- Thank you for the tip regarding signatures. I simply didn't know about it. No hidden motives (agape love that should be the foundation of all dealings between mankind "is not easily provoked, thinketh no evil"). Signing with my nickname won't add a lot. After all these are just nicknames with empty profile pages. --Arbible
- Regarding natural languange limitations, let me also add that Incarnation is a real mystery, as the Bible declares, "And without controversy great is the mystery of godliness: God was manifest in the flesh" (I Timothy 3:16). Trying to describe and "encapsulate" our infinite God within the confines of a finite language will be always shaded with some sort of "imperfection". Let's also not forget that even our brains are limited and finite. --Arbible
- I do not know why you attribute the differences between the non-Chalcedonian belief and the Apostolic, Orthodox-Catholic Faith to "differences in language". Although I am not a scholar of languages, I have not yet encountered any human language that failed to account for a distinction between "one" of something and "two" of something. Nor have I encountered a language that was unable to be used to clearly express any form of agreement or disagreement.
- Also, while much about nature of God remains an ineffable mystery, that does not give anyone license to ignore or discount what God has chosen to reveal about the Incarnation by way of the Holy Spirit and the Holy Ecumenical Councils, including Chalcedon and Constantinople III. If you disagree with what those councils said, it's fine by me, I don't make it my business to force my beliefs on others. But as long as you fail to accept those councils, DON'T claim your belief is the same as mine. --Matrona 15:54, November 6, 2005 (CST)
- Dcn Peter Theodore has beautifully expressed it, "So as for the Tome. I believe it says A, B and C and that C is error. Yet I need not say that the Tome is explicitly heretical, I may, as I do, suggest that it is ambiguous and badly written in places. EO theologians such as Father John Romanides of blessed memory have said the same. Now if Constantine believes it says A, B and D then he may quite happily confess it as Orthodox. And I might talk to him and agree that if it did say A, B and D then it would be free from error. So I then discover that Constantine and I, who both believe A, B and D, find no substantial difference in our own faith. We disagree however in whether the Tome teaches C or D. It is the same with Chalcedon. Our bishops have agreed in Synod that both our Church and the Eastern Orthodox do indeed teach A, B and D while we may still disagree as to whether any historical events or synods taught C, D or indeed E."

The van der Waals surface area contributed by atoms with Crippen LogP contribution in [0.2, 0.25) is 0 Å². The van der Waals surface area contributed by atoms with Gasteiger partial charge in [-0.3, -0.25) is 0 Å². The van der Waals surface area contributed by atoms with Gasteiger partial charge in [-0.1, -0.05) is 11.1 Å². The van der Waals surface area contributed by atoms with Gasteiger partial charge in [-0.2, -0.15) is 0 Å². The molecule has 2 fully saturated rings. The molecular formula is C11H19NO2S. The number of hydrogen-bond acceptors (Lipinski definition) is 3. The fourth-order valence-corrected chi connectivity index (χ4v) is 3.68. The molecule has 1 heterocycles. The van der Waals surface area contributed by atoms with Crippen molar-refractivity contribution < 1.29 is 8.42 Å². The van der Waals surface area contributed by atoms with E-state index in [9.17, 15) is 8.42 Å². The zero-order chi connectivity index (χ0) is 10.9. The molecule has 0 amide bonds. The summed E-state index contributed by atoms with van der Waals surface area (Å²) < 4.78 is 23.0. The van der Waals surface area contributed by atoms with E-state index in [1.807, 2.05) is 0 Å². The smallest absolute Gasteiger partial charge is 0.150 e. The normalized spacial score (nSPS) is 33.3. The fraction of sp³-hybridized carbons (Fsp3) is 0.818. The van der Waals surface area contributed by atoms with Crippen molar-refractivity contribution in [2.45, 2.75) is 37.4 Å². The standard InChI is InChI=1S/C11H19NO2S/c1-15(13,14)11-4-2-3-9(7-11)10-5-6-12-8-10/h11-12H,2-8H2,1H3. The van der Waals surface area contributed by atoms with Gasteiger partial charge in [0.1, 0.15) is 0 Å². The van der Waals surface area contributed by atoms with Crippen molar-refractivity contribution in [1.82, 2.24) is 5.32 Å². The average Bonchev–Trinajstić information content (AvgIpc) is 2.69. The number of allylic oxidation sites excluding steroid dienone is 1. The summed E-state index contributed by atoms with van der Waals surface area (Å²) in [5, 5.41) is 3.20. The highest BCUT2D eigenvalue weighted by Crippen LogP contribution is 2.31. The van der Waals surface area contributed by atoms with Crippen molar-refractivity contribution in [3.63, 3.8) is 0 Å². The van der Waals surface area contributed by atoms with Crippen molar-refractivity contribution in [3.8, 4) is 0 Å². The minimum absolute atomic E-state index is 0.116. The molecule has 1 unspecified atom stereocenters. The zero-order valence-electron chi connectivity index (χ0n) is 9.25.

- St. Cyril explained centuries ago that the Coptic Church believes in "one incarnated nature of God the Word" — that is, one union of two natures — one fully human nature and one fully divine nature.
- I believe it's better now to stop this discussion. --Arbible 16:06, November 6, 2005 (CST)
- You post that awful quote on my talk page, and then say it's better to "stop the discussion"? I don't know what else to say, except that you've proven my point. --Matrona 16:33, November 6, 2005 (CST)
- "Cyril... having excellently articulated the wise proclamation of Orthodoxy, showed himself to be fickle and is to be censured for teaching contrary doctrine: after previously proposing that we should speak of one nature of God the Word, he destroyed the dogma that he had formulated and is caught professing two Natures of Christ" --Timothy Ailouros
- "The formulae used by the Holy Fathers concerning two Natures united in Christ should be set aside, even if they be Cyril's." --Severus of Antioch --Matrona 17:19, November 6, 2005 (CST)
On the lack of LOVE
Galatians 5: 14For all the law is fulfilled in one word, even in this; Thou shalt love thy neighbour as thyself. 15But if ye bite and devour one another, take heed that ye be not consumed one of another.